New Zealanders Overseas Talk Being Behind Borders
When Jacinda Ardern closed New Zealand’s borders, chasing a zero-Covid policy, many New Zealanders were effectively locked out of their own country, Molly Codyre writes, having interviewed “those left behind” for an article published in the UK’s The Independent.
New Zealand has been applauded both domestically and internationally for its handling of the pandemic. Most overseas-based Kiwis, however, feel this success has come at their expense, Codyre writes. Many have faced job losses, family illness or death and have still been unable to return, the emergency allocation process denying them a specially allocated spot when normal spaces were no longer available. Below is just one of the innumerable stories that were shared with Codyre, she reports. There were multiple commonalities throughout people’s situations. Many shared a belief that their need to return wasn’t as urgent as others – even when it involved death or serious family illness – and no one was granted emergency placement, regardless of the emotional or financial gravity of their situation (according to the MBIE, 2684 people have been granted an emergency spot since October 2020).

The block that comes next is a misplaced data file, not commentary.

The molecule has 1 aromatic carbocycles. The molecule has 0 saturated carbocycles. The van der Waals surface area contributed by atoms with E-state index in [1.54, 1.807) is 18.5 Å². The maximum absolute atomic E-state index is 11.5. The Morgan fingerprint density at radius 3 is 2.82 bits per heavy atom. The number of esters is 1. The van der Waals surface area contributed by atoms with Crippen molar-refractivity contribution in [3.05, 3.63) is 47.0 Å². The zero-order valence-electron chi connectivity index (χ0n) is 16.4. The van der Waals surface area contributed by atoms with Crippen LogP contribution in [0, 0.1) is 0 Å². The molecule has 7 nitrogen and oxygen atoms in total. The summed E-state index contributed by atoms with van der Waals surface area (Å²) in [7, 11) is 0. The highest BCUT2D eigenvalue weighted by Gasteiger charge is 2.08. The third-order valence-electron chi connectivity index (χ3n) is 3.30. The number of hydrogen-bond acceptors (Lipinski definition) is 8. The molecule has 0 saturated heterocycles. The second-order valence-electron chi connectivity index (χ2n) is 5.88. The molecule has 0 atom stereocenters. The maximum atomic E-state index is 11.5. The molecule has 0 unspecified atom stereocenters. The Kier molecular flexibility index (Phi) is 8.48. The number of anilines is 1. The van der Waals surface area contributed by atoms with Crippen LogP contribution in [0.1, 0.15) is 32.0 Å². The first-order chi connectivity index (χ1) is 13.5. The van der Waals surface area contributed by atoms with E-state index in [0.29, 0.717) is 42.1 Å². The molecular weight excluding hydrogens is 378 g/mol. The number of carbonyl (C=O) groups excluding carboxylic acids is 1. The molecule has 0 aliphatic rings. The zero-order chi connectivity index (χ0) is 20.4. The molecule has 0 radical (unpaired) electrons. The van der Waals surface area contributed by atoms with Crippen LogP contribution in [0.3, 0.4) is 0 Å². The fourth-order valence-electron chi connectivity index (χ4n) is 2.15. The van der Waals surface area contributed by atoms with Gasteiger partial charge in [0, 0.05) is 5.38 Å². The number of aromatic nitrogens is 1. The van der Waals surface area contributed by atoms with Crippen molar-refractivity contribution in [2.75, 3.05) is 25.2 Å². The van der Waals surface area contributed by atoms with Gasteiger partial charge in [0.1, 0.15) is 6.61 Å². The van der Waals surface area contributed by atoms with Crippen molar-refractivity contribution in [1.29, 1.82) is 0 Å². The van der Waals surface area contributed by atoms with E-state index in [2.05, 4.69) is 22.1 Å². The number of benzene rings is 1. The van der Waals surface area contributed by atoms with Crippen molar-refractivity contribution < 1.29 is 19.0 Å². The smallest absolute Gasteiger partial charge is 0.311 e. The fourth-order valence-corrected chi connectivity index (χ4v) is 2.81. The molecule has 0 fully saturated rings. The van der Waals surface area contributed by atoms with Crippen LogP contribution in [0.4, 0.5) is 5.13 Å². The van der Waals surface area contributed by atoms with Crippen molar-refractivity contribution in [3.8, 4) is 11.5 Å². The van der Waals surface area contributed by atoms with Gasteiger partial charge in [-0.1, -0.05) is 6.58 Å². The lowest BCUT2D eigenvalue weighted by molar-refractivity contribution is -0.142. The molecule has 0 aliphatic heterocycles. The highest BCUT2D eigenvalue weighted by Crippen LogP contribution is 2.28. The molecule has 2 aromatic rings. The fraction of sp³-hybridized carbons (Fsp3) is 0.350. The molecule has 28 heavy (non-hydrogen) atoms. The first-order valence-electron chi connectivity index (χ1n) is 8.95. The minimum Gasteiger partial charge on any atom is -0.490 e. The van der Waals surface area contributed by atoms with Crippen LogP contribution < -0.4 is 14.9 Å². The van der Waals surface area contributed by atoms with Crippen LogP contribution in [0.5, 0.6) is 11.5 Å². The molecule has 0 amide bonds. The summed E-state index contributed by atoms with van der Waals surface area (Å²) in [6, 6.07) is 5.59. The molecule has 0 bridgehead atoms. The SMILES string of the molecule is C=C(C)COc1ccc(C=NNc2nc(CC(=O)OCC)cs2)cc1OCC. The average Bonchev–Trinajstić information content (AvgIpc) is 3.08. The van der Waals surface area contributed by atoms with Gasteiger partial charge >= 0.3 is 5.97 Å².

Michelle Rice and her family moved to the UK in 2006 for her husband’s job. A recent diagnosis of PoTS (a blood flow condition), a desire for their kids to have a New Zealand childhood and the need to care for elderly parents has meant the Rice family has been hoping to move back.
“We want to be near our ageing family and extended whanau. We’re desperate to go home,” Rice tells the newspaper.
Another told Codyre of, she writes, their pain at potentially never seeing their elderly dad again. “The fear of never seeing or hugging my father ever again gets harder and heavier to bear as the days and weeks pass by,” they said. “There are no words to describe the anguish.”
Original article by Molly Codyre, The Independent, September 25, 2021.
Photo by Luke Stackpoole.